Britain's financial industry watchdog assessed the systems of hedge funds in order to foresee market abuses after finding current levels of control disappointing.
The Financial Services Authority said in a report published Monday that it had visited a range of hedge fund firms and banks to gauge whether increasing activity by hedge funds had led to a correlated rise in the potential for insider dealing.
"Some hedge fund managers had a high level of awareness and appropriate controls in place, whilst others were less aware, had fewer controls and demonstrated a complacent attitude to the risks," it said in a monthly newsletter from its markets division. "We are disappointed by some of what we saw."
The FSA said it would follow up with the firms it had visited, before extending its reach to a wider cross-section of hedge fund managers over coming months "to formally assess their market abuse systems and controls."
The FSA's investigation comes as pressure mounts on lawmakers in Europe and the United States to tighten regulation of the increasingly powerful hedge fund industry, estimated to be worth around US$2.5 trillion (1.74 trillion EUR).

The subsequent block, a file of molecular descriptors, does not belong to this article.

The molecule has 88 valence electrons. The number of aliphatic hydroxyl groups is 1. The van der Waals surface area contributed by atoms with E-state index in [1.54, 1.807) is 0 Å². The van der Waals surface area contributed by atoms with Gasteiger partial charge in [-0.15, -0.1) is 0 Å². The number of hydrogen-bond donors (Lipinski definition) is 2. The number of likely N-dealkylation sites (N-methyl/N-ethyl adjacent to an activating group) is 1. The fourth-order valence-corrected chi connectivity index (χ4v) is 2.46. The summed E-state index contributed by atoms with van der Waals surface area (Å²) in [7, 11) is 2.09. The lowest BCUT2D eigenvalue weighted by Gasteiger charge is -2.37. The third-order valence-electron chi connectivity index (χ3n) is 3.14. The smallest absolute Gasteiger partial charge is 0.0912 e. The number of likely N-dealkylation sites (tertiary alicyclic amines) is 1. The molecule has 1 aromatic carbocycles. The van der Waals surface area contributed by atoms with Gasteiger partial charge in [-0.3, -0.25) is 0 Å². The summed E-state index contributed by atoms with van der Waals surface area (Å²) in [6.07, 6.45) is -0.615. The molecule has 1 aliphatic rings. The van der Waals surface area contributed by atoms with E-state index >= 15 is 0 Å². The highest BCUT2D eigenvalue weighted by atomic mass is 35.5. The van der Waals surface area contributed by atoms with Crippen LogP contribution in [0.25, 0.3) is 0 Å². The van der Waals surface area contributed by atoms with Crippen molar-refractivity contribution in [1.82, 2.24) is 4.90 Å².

Hedge funds and private equity firms have been blamed in some quarters, amid a lack of transparency about their activities, for exacerbating the global liquidity crisis that has caused turmoil on financial markets and led to lower economic growth forecasts.
The U.S. Securities and Exchange Commission also recently increased scrutiny of the potential for insider trading at hedge funds. The U.S. agency sent hedge funds a detailed list of questions in August intended to ferret out employees and clients who would be in a position to acquire and pass along inside corporate information to managers of the investment vehicles.
The FSA said that while it supported moves made by hedge funds to limit receipt of inside information to one named individual and to develop lists of restricted securities, it had wider concerns about the number of leaks about potentially price-sensitive events.
"We will take action in situations where we identify the deliberate leakage of information or the dissemination of rumors," it said.
It added that the level of training on market abuses was sometimes "nonexistent, low and/or of poor quality."
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